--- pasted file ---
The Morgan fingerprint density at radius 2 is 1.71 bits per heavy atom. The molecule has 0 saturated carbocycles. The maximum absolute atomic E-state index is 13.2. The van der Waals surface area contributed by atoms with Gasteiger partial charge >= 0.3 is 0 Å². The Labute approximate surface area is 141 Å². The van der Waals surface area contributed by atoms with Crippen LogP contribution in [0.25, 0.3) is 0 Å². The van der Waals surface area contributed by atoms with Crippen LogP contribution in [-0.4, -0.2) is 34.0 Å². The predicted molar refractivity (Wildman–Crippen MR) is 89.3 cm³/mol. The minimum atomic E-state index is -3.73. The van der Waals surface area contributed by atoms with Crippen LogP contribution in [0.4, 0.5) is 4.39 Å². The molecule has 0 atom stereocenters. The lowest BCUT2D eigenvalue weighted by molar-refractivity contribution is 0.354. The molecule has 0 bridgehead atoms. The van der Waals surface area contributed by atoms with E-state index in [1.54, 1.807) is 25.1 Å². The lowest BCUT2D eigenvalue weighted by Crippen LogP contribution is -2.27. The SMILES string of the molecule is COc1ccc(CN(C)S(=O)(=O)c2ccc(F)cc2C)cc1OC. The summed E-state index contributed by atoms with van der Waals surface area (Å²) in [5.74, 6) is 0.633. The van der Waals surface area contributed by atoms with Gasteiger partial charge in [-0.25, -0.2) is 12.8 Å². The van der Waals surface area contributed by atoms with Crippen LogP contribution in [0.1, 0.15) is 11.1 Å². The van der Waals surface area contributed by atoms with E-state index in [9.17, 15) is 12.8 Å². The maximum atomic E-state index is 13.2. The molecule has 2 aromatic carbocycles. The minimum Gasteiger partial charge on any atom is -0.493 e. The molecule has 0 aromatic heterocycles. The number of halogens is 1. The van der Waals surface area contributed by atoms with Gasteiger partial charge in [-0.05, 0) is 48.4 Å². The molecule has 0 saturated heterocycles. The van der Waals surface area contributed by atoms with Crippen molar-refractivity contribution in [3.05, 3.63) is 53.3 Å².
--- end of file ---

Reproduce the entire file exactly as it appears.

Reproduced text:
The Morgan fingerprint density at radius 2 is 1.71 bits per heavy atom. The molecule has 0 saturated carbocycles. The maximum absolute atomic E-state index is 13.2. The van der Waals surface area contributed by atoms with Gasteiger partial charge >= 0.3 is 0 Å². The Labute approximate surface area is 141 Å². The van der Waals surface area contributed by atoms with Crippen LogP contribution in [0.25, 0.3) is 0 Å². The van der Waals surface area contributed by atoms with Crippen LogP contribution in [-0.4, -0.2) is 34.0 Å². The predicted molar refractivity (Wildman–Crippen MR) is 89.3 cm³/mol. The minimum atomic E-state index is -3.73. The van der Waals surface area contributed by atoms with Crippen LogP contribution in [0.4, 0.5) is 4.39 Å². The molecule has 0 atom stereocenters. The lowest BCUT2D eigenvalue weighted by molar-refractivity contribution is 0.354. The molecule has 0 bridgehead atoms. The van der Waals surface area contributed by atoms with E-state index in [1.54, 1.807) is 25.1 Å². The lowest BCUT2D eigenvalue weighted by Crippen LogP contribution is -2.27. The SMILES string of the molecule is COc1ccc(CN(C)S(=O)(=O)c2ccc(F)cc2C)cc1OC. The summed E-state index contributed by atoms with van der Waals surface area (Å²) in [5.74, 6) is 0.633. The van der Waals surface area contributed by atoms with Gasteiger partial charge in [-0.25, -0.2) is 12.8 Å². The van der Waals surface area contributed by atoms with Crippen LogP contribution in [0.1, 0.15) is 11.1 Å². The van der Waals surface area contributed by atoms with E-state index in [9.17, 15) is 12.8 Å². The maximum atomic E-state index is 13.2. The molecule has 2 aromatic carbocycles. The minimum Gasteiger partial charge on any atom is -0.493 e. The molecule has 0 aromatic heterocycles. The number of halogens is 1. The van der Waals surface area contributed by atoms with Gasteiger partial charge in [-0.05, 0) is 48.4 Å². The molecule has 0 saturated heterocycles. The van der Waals surface area contributed by atoms with Crippen molar-refractivity contribution in [3.05, 3.63) is 53.3 Å².